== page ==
LONDON – British health officials say there are now 1,735 confirmed cases of monkeypox, and three-quarters of them are in London, according to data released on Tuesday.
In a review of the outbreak published last week, Britain’s Health Security Agency said there was “no sign of abating” in the monkey smallpox Diseases and viruses “continue to be transmitted primarily in the interconnected sexual networks of gay, bisexual or men who have sex with each other.” The agency says 97 percent of cases fall into that category and there is no evidence of long-term transmission thereafter.
Scientists warn that anyone who has close contact with a person with monkeypox or their clothing or bed sheets is at risk of infection, regardless of their sexual orientation.
British scientists estimate the outbreak is doubling in size about every two weeks and say it’s likely cases are under control. They say that in nearly 80% of cases, there is no information on whether the person has been in contact with a confirmed case, meaning the virus is spreading undetected.
The scientists noted that people with unusual symptoms, including only a single lesion, were detected during the outbreak and said there had also been reports elsewhere of people not symptoms of monkeypox. Around 10% of those infected in the UK have been hospitalized, but no deaths have been reported.
British experts said the virus was spread through sexual or close contact and there was no evidence of airborne transmission.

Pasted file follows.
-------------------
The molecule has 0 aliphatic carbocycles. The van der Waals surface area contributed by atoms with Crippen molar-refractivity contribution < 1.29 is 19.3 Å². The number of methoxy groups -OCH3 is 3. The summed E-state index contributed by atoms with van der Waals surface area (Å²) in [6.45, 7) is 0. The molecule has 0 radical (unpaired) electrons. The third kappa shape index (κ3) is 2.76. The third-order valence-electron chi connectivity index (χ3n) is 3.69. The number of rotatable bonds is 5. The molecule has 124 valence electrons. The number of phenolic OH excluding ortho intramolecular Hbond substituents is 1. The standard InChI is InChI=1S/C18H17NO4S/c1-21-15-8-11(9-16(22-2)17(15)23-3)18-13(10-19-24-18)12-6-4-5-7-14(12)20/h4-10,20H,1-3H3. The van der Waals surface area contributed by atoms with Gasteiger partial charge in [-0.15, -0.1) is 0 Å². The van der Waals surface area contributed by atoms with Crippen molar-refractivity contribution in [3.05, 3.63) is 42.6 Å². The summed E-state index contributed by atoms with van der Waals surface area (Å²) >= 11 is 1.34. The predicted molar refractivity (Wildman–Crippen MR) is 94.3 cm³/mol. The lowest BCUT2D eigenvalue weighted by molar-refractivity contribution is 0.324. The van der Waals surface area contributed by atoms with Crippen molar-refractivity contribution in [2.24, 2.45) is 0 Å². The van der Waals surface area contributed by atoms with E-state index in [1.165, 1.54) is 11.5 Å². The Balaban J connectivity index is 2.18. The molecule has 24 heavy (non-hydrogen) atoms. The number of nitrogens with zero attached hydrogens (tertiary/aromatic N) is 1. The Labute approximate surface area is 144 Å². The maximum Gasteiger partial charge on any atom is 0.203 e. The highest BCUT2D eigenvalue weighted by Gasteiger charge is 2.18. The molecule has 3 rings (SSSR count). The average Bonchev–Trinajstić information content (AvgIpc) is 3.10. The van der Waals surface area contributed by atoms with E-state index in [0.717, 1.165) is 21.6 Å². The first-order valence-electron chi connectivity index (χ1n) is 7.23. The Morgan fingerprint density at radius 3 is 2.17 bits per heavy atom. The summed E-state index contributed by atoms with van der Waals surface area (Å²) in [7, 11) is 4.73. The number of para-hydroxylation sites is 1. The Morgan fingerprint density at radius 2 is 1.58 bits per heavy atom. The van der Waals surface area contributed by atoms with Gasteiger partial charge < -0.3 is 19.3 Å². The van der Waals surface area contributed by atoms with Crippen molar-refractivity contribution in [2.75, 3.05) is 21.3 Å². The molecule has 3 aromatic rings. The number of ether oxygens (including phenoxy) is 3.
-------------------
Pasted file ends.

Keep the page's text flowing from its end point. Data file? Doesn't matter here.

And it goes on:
The Health Security Administration said the number of cases and countries that confirmed smallpox in monkeys “continues to increase sharply,” adding that infections outside Africa also mainly occur in gay men. and bisexual. It said there have been three cases of monkeypox in children, who are more likely to develop a serious illness.
Last month, the World Health Organization decline declared monkeypox a global health emergency, but said it would review its decision soon. It said its assessment of the outbreak could change if cases occur in sex workers, if the virus continues to spread rapidly or if more severe illness is seen.
People with monkeypox often experience symptoms such as fever, body aches, and a rash; Most recover within a few weeks without medical attention.
In Central and West Africa, where the disease has been endemic for decades, the disease mainly affects people who come into contact with infected wildlife, such as rodents or primates. There have been approximately 1,500 reported cases of monkeypox, including 70 deaths, in Congo, Cameroon and the Central African Republic.
According to the US Centers for Disease Control and Prevention, there are more than 9,600 cases of monkeypox worldwide in nearly 60 countries, most of which have had no previous reports of the disease.
Other must-read stories from TIME